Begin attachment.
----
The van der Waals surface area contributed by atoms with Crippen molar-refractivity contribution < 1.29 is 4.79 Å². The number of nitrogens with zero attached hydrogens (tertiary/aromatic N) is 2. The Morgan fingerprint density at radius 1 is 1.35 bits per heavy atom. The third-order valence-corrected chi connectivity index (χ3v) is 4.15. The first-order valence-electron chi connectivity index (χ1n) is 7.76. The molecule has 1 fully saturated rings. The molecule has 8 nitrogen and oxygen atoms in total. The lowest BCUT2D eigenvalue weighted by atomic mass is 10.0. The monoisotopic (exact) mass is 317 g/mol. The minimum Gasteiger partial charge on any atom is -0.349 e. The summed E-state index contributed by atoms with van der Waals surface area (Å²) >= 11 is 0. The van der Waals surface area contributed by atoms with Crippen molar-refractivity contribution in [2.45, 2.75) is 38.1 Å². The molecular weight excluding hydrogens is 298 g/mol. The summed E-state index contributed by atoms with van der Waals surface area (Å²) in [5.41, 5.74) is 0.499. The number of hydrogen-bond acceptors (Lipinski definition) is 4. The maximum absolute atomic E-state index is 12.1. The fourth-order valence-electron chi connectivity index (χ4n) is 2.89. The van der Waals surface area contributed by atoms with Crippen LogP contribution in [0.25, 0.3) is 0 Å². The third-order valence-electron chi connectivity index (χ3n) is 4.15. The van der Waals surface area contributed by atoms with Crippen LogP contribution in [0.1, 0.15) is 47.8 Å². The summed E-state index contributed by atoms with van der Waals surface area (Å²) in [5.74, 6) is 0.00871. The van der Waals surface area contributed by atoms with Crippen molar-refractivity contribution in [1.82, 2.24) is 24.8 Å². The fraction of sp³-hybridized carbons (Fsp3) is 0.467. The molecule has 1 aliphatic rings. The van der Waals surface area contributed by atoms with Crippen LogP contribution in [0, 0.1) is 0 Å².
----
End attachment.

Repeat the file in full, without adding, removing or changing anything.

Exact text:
The van der Waals surface area contributed by atoms with Crippen molar-refractivity contribution < 1.29 is 4.79 Å². The number of nitrogens with zero attached hydrogens (tertiary/aromatic N) is 2. The Morgan fingerprint density at radius 1 is 1.35 bits per heavy atom. The third-order valence-corrected chi connectivity index (χ3v) is 4.15. The first-order valence-electron chi connectivity index (χ1n) is 7.76. The molecule has 1 fully saturated rings. The molecule has 8 nitrogen and oxygen atoms in total. The lowest BCUT2D eigenvalue weighted by atomic mass is 10.0. The monoisotopic (exact) mass is 317 g/mol. The minimum Gasteiger partial charge on any atom is -0.349 e. The summed E-state index contributed by atoms with van der Waals surface area (Å²) >= 11 is 0. The van der Waals surface area contributed by atoms with Crippen molar-refractivity contribution in [2.45, 2.75) is 38.1 Å². The molecular weight excluding hydrogens is 298 g/mol. The summed E-state index contributed by atoms with van der Waals surface area (Å²) in [5.41, 5.74) is 0.499. The number of hydrogen-bond acceptors (Lipinski definition) is 4. The maximum absolute atomic E-state index is 12.1. The fourth-order valence-electron chi connectivity index (χ4n) is 2.89. The van der Waals surface area contributed by atoms with Crippen LogP contribution in [0.25, 0.3) is 0 Å². The third-order valence-electron chi connectivity index (χ3n) is 4.15. The van der Waals surface area contributed by atoms with Crippen LogP contribution in [0.1, 0.15) is 47.8 Å². The summed E-state index contributed by atoms with van der Waals surface area (Å²) in [5.74, 6) is 0.00871. The van der Waals surface area contributed by atoms with Crippen molar-refractivity contribution in [1.82, 2.24) is 24.8 Å². The fraction of sp³-hybridized carbons (Fsp3) is 0.467. The molecule has 1 aliphatic rings. The van der Waals surface area contributed by atoms with Crippen LogP contribution in [0, 0.1) is 0 Å².